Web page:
It’s a question that has persisted in science fiction and philosophical discussion alike: are we living in a computer simulation?
Scientists have long argued both sides of the theory, with some even suggesting if we did live in a simulated reality, we’d never know the truth.
But now, a new study could finally put the debate to rest.
Theoretical physicists have discovered that it is impossible, by principle, to simulate a quantum phenomenon that occurs in metals – and, ultimately, something as complex as the entire universe.
In a new study published to the journal Science Advances, the team from the University of Oxford and the Hebrew University used a technique known as Monte Carlo simulation to investigate a phenomenon said to be a gravitational anomaly.
The effect, called thermal Hall conductance, can be seen in systems with high magnetic fields and low temperatures.
But in their work, the researchers found that the simulation is unable to capture a system with gravitational anomalies, such as the quantum Hall effect.
As the number of particles required for the simulation increased, the researchers found the simulation itself became far more complex.
If the particles increased in a linear way, the number of computational resources to simulate the system would have to as well; for a system twice as large, for example, the number of required resources, including processors and memory, would have to double.
But, if the system grew exponentially, this effect would be far more extreme.
To store the information of a few hundred electrons on a computer, the simulation would require memory built from more atoms than exist in the entire universe, the researchers note.
‘Our work provides an intriguing link between two seemingly unrelated topics: gravitational anomalies and computational complexity,’ said co-author Zohar Ringel, a professor at Hebrew University.
SIMULATION THEORY IGNORES LAWS OF NATURE, PHYSICIST SAYS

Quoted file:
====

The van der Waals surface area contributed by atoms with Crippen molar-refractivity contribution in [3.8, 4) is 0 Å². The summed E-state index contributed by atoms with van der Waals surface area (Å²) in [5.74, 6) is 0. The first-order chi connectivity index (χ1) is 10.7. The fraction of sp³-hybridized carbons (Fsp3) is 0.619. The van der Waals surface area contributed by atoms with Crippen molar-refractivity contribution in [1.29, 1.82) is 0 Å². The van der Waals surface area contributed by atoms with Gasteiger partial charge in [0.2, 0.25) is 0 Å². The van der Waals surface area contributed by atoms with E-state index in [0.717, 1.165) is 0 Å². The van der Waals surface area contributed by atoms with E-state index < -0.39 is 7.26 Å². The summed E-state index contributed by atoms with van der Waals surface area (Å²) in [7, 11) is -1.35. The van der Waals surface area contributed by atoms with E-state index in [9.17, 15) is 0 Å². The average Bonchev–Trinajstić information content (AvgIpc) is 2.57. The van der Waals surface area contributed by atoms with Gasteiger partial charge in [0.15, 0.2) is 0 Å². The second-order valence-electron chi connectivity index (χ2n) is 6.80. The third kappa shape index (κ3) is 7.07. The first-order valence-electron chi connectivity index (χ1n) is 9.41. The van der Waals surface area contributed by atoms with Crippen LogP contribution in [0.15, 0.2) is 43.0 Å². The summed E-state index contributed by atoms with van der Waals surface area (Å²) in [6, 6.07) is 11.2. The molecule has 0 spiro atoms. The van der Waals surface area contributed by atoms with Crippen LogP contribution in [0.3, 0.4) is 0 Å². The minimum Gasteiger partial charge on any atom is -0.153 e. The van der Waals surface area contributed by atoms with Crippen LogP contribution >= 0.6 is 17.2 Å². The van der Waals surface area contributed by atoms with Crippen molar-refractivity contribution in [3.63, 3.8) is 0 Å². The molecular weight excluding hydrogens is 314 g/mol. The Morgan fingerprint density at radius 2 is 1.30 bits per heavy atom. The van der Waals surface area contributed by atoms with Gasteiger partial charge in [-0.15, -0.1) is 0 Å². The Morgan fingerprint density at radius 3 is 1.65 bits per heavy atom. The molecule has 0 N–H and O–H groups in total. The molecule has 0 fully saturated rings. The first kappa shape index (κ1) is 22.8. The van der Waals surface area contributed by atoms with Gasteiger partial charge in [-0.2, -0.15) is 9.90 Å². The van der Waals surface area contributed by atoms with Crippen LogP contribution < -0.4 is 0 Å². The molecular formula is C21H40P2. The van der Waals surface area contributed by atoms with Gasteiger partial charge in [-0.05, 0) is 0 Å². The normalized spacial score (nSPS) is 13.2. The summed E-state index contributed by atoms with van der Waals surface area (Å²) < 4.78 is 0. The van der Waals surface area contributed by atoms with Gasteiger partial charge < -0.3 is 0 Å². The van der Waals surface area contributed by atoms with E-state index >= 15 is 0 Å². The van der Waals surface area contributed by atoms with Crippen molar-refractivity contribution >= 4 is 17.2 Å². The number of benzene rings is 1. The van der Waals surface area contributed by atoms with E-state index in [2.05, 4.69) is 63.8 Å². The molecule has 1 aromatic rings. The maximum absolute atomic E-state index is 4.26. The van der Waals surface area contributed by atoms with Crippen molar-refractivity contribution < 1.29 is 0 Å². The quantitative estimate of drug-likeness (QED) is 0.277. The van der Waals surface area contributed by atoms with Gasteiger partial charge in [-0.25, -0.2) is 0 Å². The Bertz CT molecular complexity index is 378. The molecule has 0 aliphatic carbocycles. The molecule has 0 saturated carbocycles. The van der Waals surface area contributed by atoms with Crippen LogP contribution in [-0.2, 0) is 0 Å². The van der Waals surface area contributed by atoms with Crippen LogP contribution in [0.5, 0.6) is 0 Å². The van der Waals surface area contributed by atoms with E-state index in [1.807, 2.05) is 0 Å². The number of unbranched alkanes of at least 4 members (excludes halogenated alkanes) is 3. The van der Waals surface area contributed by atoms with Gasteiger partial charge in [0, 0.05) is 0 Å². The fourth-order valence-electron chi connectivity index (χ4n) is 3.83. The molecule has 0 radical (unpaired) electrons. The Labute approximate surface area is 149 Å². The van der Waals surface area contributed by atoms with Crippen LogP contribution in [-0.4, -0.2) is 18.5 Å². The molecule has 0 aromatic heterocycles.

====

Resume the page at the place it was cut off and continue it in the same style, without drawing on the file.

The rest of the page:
Last summer, when asked at the Code Conference in southern California if the answer to the question of whether we are in a simulated computer game was ‘yes’, Elon Musk said the answer is ‘probably’.
Musk believes that computer game technology, particularly virtual reality, is already approaching a point that it is indistinguishable from reality.
But, according to Sabine Hossenfelder, a theoretical physicist at the Frankfurt Institute for Advanced Studies, the simulation scenario ignores the laws of nature.
Such a universe that would either have to ‘overthrow quantum mechanics’ or rely on qubits, which have yet to tie in with general relativity.
Essentially, the researcher argues, ‘our presently best theories are the standard model and general relativity, and whatever other explanation you have for our observations must first be able to reproduce these theories’ achievements.’
So far, no one has been able to do this.
Hossenfelder considers a scenario in which the universe is composed of bits, like a computer, relying on ordered time-series encoded by an algorithm.
Such a thing could not be done using classical bits, as there would be no quantum effects.
But, even if you were to attempt to build the universe from quantum bits (qubits), there ‘are good reasons to believe it’s not possible,’ the physicist argues, as no one has yet succeeded in recovering general relativity and the standard model of particle physics from qubits.
‘It also shows that the thermal Hall conductance is a genuine quantum effect: one for which no local classical analogue exists.’
According to the researchers, the study shows that systems with gravitational anomalies will bring about a ‘sign problem’ within the Monte-Carlo approach.
If the problem could be solved, large-scale quantum simulations could be possible, they say – but the work provides proof that it cannot be solved for some systems.
While the computer simulation theory continues to gnaw at the minds of many, with people such as Elon Musk backing the idea, the new study suggests it would be impossible to generate the illusion of reality in this way.